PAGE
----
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# Suppose the elements $X$ and $Y$ combine to form two compounds $XY_2$​ and $X_3Y_2$​. When $0.1$ mole of $XY_2$​ weighs $10\ g$ and $0.05\ mole$ of $X_3​Y_2$​ weighs $9\ g$, the atomic weights of $X$ and $Y$ are:A. $40$, $30$B. $60$, $40$C. $20$, $30$D. $30$, $20$

Last updated date: 11th Aug 2024
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Hint: The atomic weights of $X$ and $Y$ can be calculated by determining the molecular weights of their compounds $XY_2$ and $X_2Y_3$. The molecular weight of a compound can be determined from its given number of moles and weight. The information provided in the question consists of the number of moles and weight of the compounds $XY_2$ and $X_3Y_2$ formed in a combination reaction. So, this question can be solved by applying the formula which establishes a relationship between the number of moles and the given weight of each compound.

Since the atomic weights of $X$ and $Y$ are to be calculated, let us consider the atomic weight of $X$ to be $x$, and that of $Y$ to be $y$.
According to the question,
$4X + 4Y\rightarrow XY_2 + X_3Y_2$
Given that,
Number of moles of $XY_2 = 0.1$
Weight of $XY_2$ formed in the reaction $= 10\ g$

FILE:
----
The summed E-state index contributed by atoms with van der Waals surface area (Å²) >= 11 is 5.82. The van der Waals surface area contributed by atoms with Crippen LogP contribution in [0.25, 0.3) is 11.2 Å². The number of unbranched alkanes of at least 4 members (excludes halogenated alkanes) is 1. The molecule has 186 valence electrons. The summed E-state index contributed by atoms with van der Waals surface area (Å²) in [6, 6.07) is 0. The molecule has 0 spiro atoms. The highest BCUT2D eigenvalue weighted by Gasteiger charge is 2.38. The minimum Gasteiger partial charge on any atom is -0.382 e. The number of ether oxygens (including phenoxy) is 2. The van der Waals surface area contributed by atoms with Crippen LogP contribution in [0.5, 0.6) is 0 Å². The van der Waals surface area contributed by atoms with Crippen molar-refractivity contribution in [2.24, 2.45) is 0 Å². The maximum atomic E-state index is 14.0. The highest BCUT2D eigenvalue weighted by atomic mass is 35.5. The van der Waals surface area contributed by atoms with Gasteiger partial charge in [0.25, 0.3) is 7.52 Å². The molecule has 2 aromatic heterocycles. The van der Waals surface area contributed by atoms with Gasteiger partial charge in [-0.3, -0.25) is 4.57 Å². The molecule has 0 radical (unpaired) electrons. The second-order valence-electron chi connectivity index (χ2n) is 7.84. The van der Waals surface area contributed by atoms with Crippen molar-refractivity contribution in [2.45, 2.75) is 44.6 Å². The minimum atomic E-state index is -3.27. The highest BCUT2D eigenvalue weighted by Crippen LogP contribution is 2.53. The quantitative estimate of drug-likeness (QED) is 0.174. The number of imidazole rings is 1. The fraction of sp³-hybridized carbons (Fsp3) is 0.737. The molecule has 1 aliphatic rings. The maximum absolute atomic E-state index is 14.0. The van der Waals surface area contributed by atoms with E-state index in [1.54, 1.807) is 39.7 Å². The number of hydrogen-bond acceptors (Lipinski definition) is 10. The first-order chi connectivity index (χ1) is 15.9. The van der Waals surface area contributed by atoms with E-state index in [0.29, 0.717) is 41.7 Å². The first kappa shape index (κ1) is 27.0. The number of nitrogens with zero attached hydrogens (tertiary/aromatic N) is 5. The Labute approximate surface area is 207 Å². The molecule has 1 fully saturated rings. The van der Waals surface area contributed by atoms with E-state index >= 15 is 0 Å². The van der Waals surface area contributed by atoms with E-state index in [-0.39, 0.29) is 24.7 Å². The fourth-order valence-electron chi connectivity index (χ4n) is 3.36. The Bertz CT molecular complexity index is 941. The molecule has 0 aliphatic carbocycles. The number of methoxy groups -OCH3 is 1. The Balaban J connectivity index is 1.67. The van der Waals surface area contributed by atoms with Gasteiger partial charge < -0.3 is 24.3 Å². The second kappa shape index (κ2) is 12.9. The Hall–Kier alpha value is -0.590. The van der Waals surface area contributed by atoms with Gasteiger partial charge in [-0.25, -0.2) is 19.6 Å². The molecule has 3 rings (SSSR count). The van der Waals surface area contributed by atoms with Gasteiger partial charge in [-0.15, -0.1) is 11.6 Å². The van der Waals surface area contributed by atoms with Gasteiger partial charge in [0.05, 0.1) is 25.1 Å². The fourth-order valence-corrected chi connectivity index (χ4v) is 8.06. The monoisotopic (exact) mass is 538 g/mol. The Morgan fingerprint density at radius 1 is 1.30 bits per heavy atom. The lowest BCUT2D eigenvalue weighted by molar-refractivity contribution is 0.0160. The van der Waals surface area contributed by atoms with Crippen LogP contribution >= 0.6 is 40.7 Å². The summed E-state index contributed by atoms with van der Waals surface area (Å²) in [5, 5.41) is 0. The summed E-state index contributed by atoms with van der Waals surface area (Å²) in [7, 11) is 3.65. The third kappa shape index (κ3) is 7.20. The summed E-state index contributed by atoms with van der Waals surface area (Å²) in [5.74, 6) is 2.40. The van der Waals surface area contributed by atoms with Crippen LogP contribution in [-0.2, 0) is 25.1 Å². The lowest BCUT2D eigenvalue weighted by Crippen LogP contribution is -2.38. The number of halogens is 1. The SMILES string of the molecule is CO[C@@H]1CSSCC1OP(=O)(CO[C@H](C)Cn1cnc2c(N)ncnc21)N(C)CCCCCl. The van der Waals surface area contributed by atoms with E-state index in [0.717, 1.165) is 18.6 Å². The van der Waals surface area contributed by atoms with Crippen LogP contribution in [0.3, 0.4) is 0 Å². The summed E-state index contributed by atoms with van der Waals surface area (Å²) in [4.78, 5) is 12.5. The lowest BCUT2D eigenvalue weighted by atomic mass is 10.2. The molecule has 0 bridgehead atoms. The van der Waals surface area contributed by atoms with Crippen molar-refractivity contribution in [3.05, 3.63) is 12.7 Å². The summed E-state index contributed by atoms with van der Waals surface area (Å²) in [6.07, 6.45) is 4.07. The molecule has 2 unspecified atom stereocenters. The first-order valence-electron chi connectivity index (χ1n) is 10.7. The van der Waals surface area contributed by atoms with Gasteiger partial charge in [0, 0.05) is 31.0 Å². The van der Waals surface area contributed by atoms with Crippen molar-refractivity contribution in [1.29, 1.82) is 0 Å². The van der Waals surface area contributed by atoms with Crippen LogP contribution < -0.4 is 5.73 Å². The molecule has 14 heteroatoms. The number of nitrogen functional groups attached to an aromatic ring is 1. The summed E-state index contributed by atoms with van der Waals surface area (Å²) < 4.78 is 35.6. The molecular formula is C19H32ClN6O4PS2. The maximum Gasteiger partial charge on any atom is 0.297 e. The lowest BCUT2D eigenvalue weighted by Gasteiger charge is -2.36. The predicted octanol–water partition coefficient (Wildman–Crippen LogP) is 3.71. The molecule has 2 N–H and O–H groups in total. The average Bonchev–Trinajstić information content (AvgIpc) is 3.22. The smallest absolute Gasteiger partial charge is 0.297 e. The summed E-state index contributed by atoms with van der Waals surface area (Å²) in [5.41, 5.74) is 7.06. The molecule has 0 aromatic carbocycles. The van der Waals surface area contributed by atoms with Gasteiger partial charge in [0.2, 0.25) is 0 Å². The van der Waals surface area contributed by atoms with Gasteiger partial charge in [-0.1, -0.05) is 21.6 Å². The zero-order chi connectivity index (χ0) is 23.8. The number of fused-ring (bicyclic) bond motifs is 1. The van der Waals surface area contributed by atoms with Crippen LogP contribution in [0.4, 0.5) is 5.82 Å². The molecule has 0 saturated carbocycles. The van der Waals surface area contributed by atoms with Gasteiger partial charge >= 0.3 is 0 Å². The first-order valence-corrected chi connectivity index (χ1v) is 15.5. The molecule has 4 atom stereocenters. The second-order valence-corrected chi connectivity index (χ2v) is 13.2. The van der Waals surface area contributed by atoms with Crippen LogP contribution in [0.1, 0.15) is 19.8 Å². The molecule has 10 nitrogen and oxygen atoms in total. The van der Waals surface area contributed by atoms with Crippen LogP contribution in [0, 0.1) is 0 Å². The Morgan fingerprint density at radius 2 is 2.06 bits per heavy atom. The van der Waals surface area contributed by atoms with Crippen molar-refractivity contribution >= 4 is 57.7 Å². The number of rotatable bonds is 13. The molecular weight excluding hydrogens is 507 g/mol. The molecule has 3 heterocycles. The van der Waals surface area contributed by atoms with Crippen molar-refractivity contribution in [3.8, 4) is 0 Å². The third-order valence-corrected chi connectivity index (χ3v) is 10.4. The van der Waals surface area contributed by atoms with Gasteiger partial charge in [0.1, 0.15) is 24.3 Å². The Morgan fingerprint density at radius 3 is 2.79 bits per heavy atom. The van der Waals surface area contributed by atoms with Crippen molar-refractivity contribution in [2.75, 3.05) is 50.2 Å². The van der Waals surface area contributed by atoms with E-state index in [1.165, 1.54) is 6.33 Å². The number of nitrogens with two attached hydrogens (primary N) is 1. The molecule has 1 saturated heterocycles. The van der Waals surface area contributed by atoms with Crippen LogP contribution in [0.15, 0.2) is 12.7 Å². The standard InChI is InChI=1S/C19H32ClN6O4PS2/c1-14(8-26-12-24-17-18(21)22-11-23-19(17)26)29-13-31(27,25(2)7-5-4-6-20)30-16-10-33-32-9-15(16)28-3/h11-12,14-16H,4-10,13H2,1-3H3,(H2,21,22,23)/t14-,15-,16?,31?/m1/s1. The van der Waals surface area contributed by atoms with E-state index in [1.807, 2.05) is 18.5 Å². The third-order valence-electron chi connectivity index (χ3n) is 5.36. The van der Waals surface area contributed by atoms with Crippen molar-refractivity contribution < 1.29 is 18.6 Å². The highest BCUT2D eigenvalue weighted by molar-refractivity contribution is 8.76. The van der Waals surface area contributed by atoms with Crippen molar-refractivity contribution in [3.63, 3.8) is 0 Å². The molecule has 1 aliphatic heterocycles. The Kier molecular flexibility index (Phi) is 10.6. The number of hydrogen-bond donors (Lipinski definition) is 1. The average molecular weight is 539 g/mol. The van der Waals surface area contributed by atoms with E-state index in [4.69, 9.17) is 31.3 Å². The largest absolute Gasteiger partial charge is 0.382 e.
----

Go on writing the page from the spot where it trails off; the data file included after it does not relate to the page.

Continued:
Number of moles of $XY_2 = 0.05$
Weight of $XY_2$ formed in the reaction $= 9\ g$
The number of moles and weight of a compound are related to each other by the following formula:
$Number\ of\ moles = \dfrac{Given\ Weight}{Molecular\ Weight}$
Now, applying this formula, we can determine the molecular weight of the compounds $XY_2$ and $X_3Y_2$.
The molecular weight of $XY_2 = \dfrac{Given\ weight\ of\ XY_2}{Number\ of\ moles}$
$\Rightarrow Molecular\ weight\ of\ XY_2 = \dfrac{10\ g}{0.01} = 100\ g$
The molecular weight of $X_2Y_3 = \dfrac{Given\ weight\ of\ X_2Y_3}{Number\ of\ moles}$
$\Rightarrow Molecular\ weight\ of\ X_2Y_3 = \dfrac{9\ g}{0.05} = 180\ g$
Now, the molecular weight of a compound is the sum of the atomic weights of the elements forming the compound. In the case of both $XY_2$ and $X_2Y_3$, the elements forming the compounds are $X$ and $Y$.
Therefore, the molecular weight of $XY_2 = Atomic\ weight\ of\ X + 2\times Atomic\ weight\ of\ Y$
$\Rightarrow 100\ g = x + 2y$ …$(i)$
Molecular weight of $X_2Y_3 = 2\times Atomic\ weight\ of\ X + 3\times Atomic\ weight\ of\ Y$
$\Rightarrow 180\ g = 2x + 3y$ …$(ii)$
The equations $(i)$ and $(ii)$ can be solved simultaneously by subtracting equation
$(i)$ from $(ii)$ as follows:
$3x + 2y = 180$ …$(ii)$
$x + 2y = 100$ ….$(i)$
$3x – x = 180 – 100$ [$+2y$ and $-2y$ get cancelled]
Putting the value of $x$ in equation in $(i)$, we get;
$40 + 2y = 100$
$\Rightarrow 2y = 100-40 = 60$
$\Rightarrow y = \dfrac{60}{2} = 30$
Therefore, the atomic weights of the elements $X$ and $Y$ are $40\ g$ and $30\ g$ respectively.

So, the correct answer is Option A.

Note: Please take note that since two unknown values are to be found, two linear equations must be formed.
Do not forget to multiply the atomic weight of each element by the number of atoms of that particular element present in the compound, while calculating the molecular weight of the compound. For example- In $XY_2$, the atomic weight of $Y$ must be multiplied by its respective number of atoms, which is $2$. In $X_2Y_3$, the atomic weight of $X$ must be multiplied by its number of atoms, $2$, and the atomic weight of $Y$ must be multiplied by its number of atoms, $3$.